Emory University scientists have developed mammalian cells that produce magnetic nanoparticles to aid medical researchers in tracking cells, reports MIT's Tech Review. The scientists took a gene from pond bacteria that use small magnetic particles as a sort of compass and inserted it into mouse cells which then produced their own magnetic nanoparticles. When those mouse cells were inserted into a live mouse's brain, the cells could easily be seen on an MRI.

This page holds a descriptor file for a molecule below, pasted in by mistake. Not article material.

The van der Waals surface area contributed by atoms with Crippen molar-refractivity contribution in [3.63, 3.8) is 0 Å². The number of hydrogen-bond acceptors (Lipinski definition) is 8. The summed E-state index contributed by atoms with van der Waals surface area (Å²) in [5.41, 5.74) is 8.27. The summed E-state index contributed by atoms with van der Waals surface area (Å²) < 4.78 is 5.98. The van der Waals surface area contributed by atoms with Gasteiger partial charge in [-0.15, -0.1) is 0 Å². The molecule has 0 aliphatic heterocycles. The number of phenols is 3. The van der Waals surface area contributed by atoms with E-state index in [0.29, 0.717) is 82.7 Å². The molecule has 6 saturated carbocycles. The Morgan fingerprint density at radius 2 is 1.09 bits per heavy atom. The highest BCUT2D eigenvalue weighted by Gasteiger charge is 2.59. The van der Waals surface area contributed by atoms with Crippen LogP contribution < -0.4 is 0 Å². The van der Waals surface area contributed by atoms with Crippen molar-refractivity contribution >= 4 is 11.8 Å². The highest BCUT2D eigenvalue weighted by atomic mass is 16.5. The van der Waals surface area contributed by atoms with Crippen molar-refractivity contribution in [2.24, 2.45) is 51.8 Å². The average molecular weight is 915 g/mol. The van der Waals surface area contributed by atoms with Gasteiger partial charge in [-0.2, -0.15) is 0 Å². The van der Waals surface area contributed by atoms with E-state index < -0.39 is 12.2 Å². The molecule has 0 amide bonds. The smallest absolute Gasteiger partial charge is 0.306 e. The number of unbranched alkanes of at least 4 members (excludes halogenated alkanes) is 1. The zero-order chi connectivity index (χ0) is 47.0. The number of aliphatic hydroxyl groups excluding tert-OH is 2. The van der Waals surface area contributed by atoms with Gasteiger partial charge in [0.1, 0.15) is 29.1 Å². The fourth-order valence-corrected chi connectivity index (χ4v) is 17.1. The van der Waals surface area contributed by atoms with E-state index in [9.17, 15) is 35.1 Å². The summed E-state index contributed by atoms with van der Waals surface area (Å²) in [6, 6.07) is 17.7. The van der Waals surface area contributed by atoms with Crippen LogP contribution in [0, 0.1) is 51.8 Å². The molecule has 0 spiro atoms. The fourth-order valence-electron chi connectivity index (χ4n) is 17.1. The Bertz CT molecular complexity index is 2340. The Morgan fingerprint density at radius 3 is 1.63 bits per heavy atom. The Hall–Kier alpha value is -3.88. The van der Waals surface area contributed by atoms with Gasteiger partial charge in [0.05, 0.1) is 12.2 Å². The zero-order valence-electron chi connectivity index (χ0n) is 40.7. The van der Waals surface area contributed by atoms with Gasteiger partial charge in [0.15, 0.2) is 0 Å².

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Gene drives might run into biological resistance, the Economist reports.

Forensic experts exhumed painter Salvador Dalí's body to collect DNA for a paternity test, CBS News reports.

Yale Environment 360 writes that synthetic and conservation biologists aren't always on the same wavelength, but they are trying to reach an understanding.

In Science this week: full CRISPR locus integration complex structure, and more.